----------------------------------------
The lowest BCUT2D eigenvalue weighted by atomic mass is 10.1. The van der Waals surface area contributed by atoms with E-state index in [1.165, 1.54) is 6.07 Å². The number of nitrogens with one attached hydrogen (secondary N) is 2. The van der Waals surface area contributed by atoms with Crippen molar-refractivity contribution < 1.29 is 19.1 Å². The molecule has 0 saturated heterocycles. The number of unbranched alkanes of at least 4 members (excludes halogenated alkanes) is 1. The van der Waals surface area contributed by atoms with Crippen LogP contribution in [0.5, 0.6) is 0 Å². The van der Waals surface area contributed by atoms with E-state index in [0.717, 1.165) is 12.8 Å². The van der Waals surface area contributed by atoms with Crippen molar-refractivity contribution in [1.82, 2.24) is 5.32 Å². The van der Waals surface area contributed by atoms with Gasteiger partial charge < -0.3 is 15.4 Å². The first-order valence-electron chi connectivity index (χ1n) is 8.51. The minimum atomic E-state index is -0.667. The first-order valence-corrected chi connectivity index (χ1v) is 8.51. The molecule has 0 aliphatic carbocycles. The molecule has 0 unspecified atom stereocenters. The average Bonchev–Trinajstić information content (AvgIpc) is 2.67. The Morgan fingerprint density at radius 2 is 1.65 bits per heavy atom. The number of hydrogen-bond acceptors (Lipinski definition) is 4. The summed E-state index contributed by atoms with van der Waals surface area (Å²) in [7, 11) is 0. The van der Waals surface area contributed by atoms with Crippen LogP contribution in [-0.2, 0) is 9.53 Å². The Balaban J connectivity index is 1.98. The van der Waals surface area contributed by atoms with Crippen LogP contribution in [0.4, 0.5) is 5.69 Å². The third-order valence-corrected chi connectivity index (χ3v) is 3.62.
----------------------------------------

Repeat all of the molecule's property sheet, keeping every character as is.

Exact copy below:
The lowest BCUT2D eigenvalue weighted by atomic mass is 10.1. The van der Waals surface area contributed by atoms with E-state index in [1.165, 1.54) is 6.07 Å². The number of nitrogens with one attached hydrogen (secondary N) is 2. The van der Waals surface area contributed by atoms with Crippen molar-refractivity contribution < 1.29 is 19.1 Å². The molecule has 0 saturated heterocycles. The number of unbranched alkanes of at least 4 members (excludes halogenated alkanes) is 1. The van der Waals surface area contributed by atoms with Crippen LogP contribution in [0.5, 0.6) is 0 Å². The van der Waals surface area contributed by atoms with E-state index in [0.717, 1.165) is 12.8 Å². The van der Waals surface area contributed by atoms with Crippen molar-refractivity contribution in [1.82, 2.24) is 5.32 Å². The van der Waals surface area contributed by atoms with Gasteiger partial charge < -0.3 is 15.4 Å². The first-order valence-electron chi connectivity index (χ1n) is 8.51. The minimum atomic E-state index is -0.667. The first-order valence-corrected chi connectivity index (χ1v) is 8.51. The molecule has 0 aliphatic carbocycles. The molecule has 0 unspecified atom stereocenters. The average Bonchev–Trinajstić information content (AvgIpc) is 2.67. The Morgan fingerprint density at radius 2 is 1.65 bits per heavy atom. The number of hydrogen-bond acceptors (Lipinski definition) is 4. The summed E-state index contributed by atoms with van der Waals surface area (Å²) in [7, 11) is 0. The van der Waals surface area contributed by atoms with Crippen LogP contribution in [-0.2, 0) is 9.53 Å². The Balaban J connectivity index is 1.98. The van der Waals surface area contributed by atoms with Crippen LogP contribution in [0.4, 0.5) is 5.69 Å². The third-order valence-corrected chi connectivity index (χ3v) is 3.62.